Born in India, Ravi Zacharias was attracted to Christianity while recovering in hospital following a suicide attempt. He moved to Canada and then to the U.S., and gained fame as a Christian apologist and as the host of Let My People Think. He was later accused of sexual abuse.
A former naval officer, Jean Vanier began working for intellectually disabled people after he met some of them in Paris, eventually founding L'Arche in order to provide them with shelter and support network. Later, he also cofounded Faith and Light to help those with learning disability. A prolific author; after his death, he was accused of sexually exploiting six women.
Considered one of the most important literary theorists of the century, Herman Northrop Fry gained international fame with his first book, Fearful Symmetry: A Study of William Blake and later with Anatomy of Criticism: Four Essays. Prolific writer and respected educator, he went on to write many more, concurrently championing Canadian literature and identity, receiving several honors for his contributions.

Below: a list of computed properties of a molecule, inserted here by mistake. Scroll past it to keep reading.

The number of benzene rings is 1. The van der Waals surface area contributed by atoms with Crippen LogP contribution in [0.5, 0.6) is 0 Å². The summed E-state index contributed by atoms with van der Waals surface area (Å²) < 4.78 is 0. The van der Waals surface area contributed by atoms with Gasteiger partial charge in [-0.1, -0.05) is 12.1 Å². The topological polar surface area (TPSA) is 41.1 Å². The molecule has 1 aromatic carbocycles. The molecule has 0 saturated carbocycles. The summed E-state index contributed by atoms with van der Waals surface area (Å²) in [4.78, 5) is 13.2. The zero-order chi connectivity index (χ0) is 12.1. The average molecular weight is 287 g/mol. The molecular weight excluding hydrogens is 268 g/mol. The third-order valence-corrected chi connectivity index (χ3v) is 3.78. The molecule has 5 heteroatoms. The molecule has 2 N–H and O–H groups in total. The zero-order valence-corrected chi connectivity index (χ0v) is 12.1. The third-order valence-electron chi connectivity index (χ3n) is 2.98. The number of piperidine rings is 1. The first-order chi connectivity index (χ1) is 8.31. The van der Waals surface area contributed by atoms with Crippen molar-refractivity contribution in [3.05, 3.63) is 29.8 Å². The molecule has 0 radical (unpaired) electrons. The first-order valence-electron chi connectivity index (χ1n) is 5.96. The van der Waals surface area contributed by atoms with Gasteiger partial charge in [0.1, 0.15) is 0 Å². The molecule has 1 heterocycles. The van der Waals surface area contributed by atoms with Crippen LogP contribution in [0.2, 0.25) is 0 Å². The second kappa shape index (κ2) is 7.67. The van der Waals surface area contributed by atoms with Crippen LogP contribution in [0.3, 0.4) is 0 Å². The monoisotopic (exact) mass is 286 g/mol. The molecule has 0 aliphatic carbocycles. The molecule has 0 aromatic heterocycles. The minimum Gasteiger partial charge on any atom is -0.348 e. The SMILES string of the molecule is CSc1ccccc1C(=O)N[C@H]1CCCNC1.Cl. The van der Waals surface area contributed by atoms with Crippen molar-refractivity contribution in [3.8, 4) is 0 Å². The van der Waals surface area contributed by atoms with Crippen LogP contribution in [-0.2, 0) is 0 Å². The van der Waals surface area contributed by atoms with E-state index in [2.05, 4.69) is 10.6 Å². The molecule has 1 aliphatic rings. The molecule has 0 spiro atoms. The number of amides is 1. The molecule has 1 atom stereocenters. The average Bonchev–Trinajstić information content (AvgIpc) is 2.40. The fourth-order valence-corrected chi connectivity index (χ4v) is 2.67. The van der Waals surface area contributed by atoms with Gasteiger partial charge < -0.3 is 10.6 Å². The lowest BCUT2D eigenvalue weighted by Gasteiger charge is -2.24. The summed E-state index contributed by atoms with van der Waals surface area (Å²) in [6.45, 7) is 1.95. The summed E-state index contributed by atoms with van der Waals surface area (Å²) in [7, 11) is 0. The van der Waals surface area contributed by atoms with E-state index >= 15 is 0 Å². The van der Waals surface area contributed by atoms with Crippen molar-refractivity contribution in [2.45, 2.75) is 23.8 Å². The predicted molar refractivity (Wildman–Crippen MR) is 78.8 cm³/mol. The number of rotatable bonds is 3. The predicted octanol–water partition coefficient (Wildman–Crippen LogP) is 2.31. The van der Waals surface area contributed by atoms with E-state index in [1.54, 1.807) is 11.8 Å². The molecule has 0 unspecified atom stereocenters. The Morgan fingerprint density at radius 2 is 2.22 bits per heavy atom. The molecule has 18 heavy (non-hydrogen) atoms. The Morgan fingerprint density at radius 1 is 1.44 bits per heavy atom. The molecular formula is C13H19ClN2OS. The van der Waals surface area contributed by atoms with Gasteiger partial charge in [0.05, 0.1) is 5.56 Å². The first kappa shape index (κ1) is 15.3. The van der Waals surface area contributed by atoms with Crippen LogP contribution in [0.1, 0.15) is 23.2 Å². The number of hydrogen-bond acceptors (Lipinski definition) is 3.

Born into a farming community, Harold Innis was encouraged to be a Baptist minister but became a political economist and academic instead. The former University of Toronto professor is remembered for his work on the staple thesis. He had also fought on the front lines in World War I.
Canadian philosopher and academic Paul Churchland is best known for his research on eliminative materialism. Born to a science teacher father, he was obsessed with science fiction and initially aspired to become an aerodynamical engineer. He later studied philosophy and became a significant figure in the field of neurophilosophy.